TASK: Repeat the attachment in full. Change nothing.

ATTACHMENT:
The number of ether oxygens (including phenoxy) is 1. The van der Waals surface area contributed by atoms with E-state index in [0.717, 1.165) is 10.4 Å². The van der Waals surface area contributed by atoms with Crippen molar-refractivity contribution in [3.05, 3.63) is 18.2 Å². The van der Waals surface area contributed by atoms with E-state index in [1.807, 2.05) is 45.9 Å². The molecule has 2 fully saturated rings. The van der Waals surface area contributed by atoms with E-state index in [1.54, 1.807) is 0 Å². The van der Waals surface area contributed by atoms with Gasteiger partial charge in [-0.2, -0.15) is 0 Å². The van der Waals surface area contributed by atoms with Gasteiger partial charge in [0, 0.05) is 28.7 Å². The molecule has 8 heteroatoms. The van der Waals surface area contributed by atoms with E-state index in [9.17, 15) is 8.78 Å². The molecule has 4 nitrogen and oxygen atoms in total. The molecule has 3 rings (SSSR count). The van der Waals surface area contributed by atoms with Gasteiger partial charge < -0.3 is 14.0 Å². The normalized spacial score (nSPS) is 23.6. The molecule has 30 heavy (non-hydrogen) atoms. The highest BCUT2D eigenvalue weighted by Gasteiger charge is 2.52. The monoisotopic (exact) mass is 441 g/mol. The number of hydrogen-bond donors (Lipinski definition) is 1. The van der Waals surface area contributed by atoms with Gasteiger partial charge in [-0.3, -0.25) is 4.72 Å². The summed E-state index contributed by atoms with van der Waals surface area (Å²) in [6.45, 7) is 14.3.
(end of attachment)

The number of ether oxygens (including phenoxy) is 1. The van der Waals surface area contributed by atoms with E-state index in [0.717, 1.165) is 10.4 Å². The van der Waals surface area contributed by atoms with Crippen molar-refractivity contribution in [3.05, 3.63) is 18.2 Å². The van der Waals surface area contributed by atoms with E-state index in [1.807, 2.05) is 45.9 Å². The molecule has 2 fully saturated rings. The van der Waals surface area contributed by atoms with E-state index in [1.54, 1.807) is 0 Å². The van der Waals surface area contributed by atoms with Gasteiger partial charge in [-0.2, -0.15) is 0 Å². The van der Waals surface area contributed by atoms with Gasteiger partial charge in [0, 0.05) is 28.7 Å². The molecule has 8 heteroatoms. The van der Waals surface area contributed by atoms with E-state index in [9.17, 15) is 8.78 Å². The molecule has 4 nitrogen and oxygen atoms in total. The molecule has 3 rings (SSSR count). The van der Waals surface area contributed by atoms with Gasteiger partial charge < -0.3 is 14.0 Å². The normalized spacial score (nSPS) is 23.6. The molecule has 30 heavy (non-hydrogen) atoms. The highest BCUT2D eigenvalue weighted by Gasteiger charge is 2.52. The monoisotopic (exact) mass is 441 g/mol. The number of hydrogen-bond donors (Lipinski definition) is 1. The van der Waals surface area contributed by atoms with Gasteiger partial charge in [-0.3, -0.25) is 4.72 Å². The summed E-state index contributed by atoms with van der Waals surface area (Å²) in [6.45, 7) is 14.3.